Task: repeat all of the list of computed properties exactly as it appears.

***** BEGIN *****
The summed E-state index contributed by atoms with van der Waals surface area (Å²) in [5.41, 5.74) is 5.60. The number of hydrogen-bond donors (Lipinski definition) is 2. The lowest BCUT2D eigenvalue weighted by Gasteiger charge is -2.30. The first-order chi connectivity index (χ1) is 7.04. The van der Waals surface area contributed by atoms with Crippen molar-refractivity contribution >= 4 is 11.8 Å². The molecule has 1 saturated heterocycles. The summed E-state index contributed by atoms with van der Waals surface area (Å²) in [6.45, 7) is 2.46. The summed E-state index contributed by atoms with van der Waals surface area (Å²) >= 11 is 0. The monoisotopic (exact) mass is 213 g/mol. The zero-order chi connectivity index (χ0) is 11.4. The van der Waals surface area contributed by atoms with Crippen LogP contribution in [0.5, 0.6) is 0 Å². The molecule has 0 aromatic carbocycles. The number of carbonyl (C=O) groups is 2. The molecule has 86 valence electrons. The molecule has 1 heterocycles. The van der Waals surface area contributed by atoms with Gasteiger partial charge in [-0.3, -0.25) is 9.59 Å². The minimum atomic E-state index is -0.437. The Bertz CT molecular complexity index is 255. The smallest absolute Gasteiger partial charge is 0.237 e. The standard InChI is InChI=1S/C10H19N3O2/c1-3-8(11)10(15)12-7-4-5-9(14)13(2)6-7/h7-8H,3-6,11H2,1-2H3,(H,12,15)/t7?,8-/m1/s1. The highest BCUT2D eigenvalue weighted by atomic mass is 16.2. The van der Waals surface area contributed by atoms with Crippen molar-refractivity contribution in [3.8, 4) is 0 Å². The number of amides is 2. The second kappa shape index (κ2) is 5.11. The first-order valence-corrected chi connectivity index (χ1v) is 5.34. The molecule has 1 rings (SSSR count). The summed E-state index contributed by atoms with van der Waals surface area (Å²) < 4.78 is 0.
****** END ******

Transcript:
The summed E-state index contributed by atoms with van der Waals surface area (Å²) in [5.41, 5.74) is 5.60. The number of hydrogen-bond donors (Lipinski definition) is 2. The lowest BCUT2D eigenvalue weighted by Gasteiger charge is -2.30. The first-order chi connectivity index (χ1) is 7.04. The van der Waals surface area contributed by atoms with Crippen molar-refractivity contribution >= 4 is 11.8 Å². The molecule has 1 saturated heterocycles. The summed E-state index contributed by atoms with van der Waals surface area (Å²) in [6.45, 7) is 2.46. The summed E-state index contributed by atoms with van der Waals surface area (Å²) >= 11 is 0. The monoisotopic (exact) mass is 213 g/mol. The zero-order chi connectivity index (χ0) is 11.4. The van der Waals surface area contributed by atoms with Crippen LogP contribution in [0.5, 0.6) is 0 Å². The molecule has 0 aromatic carbocycles. The number of carbonyl (C=O) groups is 2. The molecule has 86 valence electrons. The molecule has 1 heterocycles. The van der Waals surface area contributed by atoms with Gasteiger partial charge in [-0.3, -0.25) is 9.59 Å². The minimum atomic E-state index is -0.437. The Bertz CT molecular complexity index is 255. The smallest absolute Gasteiger partial charge is 0.237 e. The standard InChI is InChI=1S/C10H19N3O2/c1-3-8(11)10(15)12-7-4-5-9(14)13(2)6-7/h7-8H,3-6,11H2,1-2H3,(H,12,15)/t7?,8-/m1/s1. The highest BCUT2D eigenvalue weighted by atomic mass is 16.2. The van der Waals surface area contributed by atoms with Crippen molar-refractivity contribution in [3.8, 4) is 0 Å². The number of amides is 2. The second kappa shape index (κ2) is 5.11. The first-order valence-corrected chi connectivity index (χ1v) is 5.34. The molecule has 1 rings (SSSR count). The summed E-state index contributed by atoms with van der Waals surface area (Å²) < 4.78 is 0.